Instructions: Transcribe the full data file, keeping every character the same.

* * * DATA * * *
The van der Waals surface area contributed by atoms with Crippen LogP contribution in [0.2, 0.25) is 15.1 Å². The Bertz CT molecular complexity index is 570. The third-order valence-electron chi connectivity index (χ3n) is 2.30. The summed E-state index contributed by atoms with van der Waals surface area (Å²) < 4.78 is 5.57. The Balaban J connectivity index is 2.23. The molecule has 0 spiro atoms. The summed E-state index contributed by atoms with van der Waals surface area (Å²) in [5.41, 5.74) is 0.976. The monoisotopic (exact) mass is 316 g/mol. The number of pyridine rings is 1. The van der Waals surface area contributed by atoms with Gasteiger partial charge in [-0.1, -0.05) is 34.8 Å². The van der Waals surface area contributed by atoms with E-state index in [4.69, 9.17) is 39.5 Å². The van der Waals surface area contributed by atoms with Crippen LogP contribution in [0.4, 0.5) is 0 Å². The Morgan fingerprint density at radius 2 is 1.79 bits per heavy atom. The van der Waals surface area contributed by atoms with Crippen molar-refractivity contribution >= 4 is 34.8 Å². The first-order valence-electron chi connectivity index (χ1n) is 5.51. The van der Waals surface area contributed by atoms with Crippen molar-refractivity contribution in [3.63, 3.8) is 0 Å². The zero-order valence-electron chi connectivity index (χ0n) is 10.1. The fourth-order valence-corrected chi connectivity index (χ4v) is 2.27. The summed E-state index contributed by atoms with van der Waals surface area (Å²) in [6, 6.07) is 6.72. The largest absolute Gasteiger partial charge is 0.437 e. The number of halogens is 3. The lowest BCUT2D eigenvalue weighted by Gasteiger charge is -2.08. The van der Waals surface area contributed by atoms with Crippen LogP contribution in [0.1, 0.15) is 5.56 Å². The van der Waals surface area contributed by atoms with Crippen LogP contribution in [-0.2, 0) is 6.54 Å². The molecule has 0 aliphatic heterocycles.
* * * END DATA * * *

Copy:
The van der Waals surface area contributed by atoms with Crippen LogP contribution in [0.2, 0.25) is 15.1 Å². The Bertz CT molecular complexity index is 570. The third-order valence-electron chi connectivity index (χ3n) is 2.30. The summed E-state index contributed by atoms with van der Waals surface area (Å²) < 4.78 is 5.57. The Balaban J connectivity index is 2.23. The molecule has 0 spiro atoms. The summed E-state index contributed by atoms with van der Waals surface area (Å²) in [5.41, 5.74) is 0.976. The monoisotopic (exact) mass is 316 g/mol. The number of pyridine rings is 1. The van der Waals surface area contributed by atoms with Gasteiger partial charge in [-0.1, -0.05) is 34.8 Å². The van der Waals surface area contributed by atoms with E-state index in [4.69, 9.17) is 39.5 Å². The van der Waals surface area contributed by atoms with Crippen LogP contribution in [0.4, 0.5) is 0 Å². The Morgan fingerprint density at radius 2 is 1.79 bits per heavy atom. The van der Waals surface area contributed by atoms with Crippen molar-refractivity contribution >= 4 is 34.8 Å². The first-order valence-electron chi connectivity index (χ1n) is 5.51. The van der Waals surface area contributed by atoms with Crippen molar-refractivity contribution in [3.63, 3.8) is 0 Å². The zero-order valence-electron chi connectivity index (χ0n) is 10.1. The fourth-order valence-corrected chi connectivity index (χ4v) is 2.27. The summed E-state index contributed by atoms with van der Waals surface area (Å²) in [6, 6.07) is 6.72. The largest absolute Gasteiger partial charge is 0.437 e. The number of halogens is 3. The lowest BCUT2D eigenvalue weighted by Gasteiger charge is -2.08. The van der Waals surface area contributed by atoms with Crippen LogP contribution in [0.1, 0.15) is 5.56 Å². The van der Waals surface area contributed by atoms with Crippen LogP contribution in [-0.2, 0) is 6.54 Å². The molecule has 0 aliphatic heterocycles.